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    berserker - i would think it would make it easier on the poor, since there isn't so much distraction and competition to keep up with the latest fashion trends. i know in my school system poor kids got picked on for not having the right clothes, and that started in first grade. that stuff didn't happen when i was in catholic school.

    as for whether the princi0pla had any right to touch the kids haior - no i don't believe he did. Being sent home would have been different.
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  17. #17
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    When I was in school they wouldnt let me leave my hair grow long. It was a public school, but they said it didnt fit in with the schools image.

    Its easy to understand why the principal felt the way he does that however wont change the fact that he is wrong.

    Lots of schools in Ireland anyway, have school rules. If you want your child to attend a particular school then you are expected to adhere to their rules. I think this is fair enough.

  18. #18
    Party of "No." Tryska's Avatar
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    did you have uniforms ftotti? In your public school?
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  19. #19
    Bad Monkey! Nights's Avatar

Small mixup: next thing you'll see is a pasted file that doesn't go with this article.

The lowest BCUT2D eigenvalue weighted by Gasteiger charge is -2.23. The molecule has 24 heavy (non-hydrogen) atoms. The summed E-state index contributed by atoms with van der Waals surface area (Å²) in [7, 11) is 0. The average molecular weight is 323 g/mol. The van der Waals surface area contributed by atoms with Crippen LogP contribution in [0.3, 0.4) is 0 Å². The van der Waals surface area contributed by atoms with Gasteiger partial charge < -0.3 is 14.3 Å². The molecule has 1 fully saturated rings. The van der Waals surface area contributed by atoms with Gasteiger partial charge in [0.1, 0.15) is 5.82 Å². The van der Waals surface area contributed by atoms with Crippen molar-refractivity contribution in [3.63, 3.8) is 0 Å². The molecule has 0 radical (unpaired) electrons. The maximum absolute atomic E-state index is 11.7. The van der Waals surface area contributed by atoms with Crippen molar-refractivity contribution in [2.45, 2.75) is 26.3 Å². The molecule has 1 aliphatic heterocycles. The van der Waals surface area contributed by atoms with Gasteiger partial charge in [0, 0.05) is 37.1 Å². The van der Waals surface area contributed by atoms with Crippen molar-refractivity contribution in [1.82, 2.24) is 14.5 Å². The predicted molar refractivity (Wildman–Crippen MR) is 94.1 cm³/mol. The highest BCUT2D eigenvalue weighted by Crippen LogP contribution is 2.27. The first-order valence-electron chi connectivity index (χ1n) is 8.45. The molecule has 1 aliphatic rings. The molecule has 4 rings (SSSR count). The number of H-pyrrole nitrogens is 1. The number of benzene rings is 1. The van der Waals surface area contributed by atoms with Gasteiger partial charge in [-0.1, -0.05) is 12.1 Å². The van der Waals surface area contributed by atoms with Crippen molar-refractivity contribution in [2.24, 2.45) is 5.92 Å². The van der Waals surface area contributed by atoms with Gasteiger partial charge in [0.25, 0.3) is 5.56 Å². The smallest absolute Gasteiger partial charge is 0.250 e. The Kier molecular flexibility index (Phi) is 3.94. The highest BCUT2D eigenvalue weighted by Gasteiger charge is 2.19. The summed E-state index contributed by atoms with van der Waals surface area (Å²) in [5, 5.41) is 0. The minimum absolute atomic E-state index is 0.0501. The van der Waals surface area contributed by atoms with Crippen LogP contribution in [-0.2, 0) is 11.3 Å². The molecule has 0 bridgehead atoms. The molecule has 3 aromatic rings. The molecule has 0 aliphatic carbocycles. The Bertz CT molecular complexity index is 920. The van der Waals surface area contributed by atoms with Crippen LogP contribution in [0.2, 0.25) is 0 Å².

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    Quote Originally Posted by SonOfLiberty
    oh, as for the freedom of expression.....it's a 6 year old! Sounds more like the parents freedom of expression than a 6 year olds.

    Either way he should be allowed to keep it, as absurd as it is.
    I wouldn't say it's parents freedom of expression. Friends little girl has wanted a skateboard since she was two, and wants her ears pierced and stuff like that. She's four now, so that's two years of asking for something. Mother has promised it all to her when she turns six if she still wants it.

    I'm pretty sure if a six year old sees mohawks on tv or someone he knows has one, and likes it, then he might have decided he wanted one.

    And I can also see her parents telling him that if he did good in school they'd do it. In a way, I encourage that practice. It's nothing permanent, nothing harmful, and it allows the child to try out something new and be different from the crowd. Principal didn't have any right to touch the kid without consulting the parents.

    And that's enough thinking for this early in the morning.
    Last edited by Nights; 04-06-2004 at 08:34 AM.
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  20. #20
    Banned Reinier's Avatar
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    Quote Originally Posted by SonOfLiberty
    Uniform and dress codes exclude hair though. (I don't know actually)
    I think in a British boarding school where people wear uniforms kids certainly get in trouble for extreme hair

  21. #21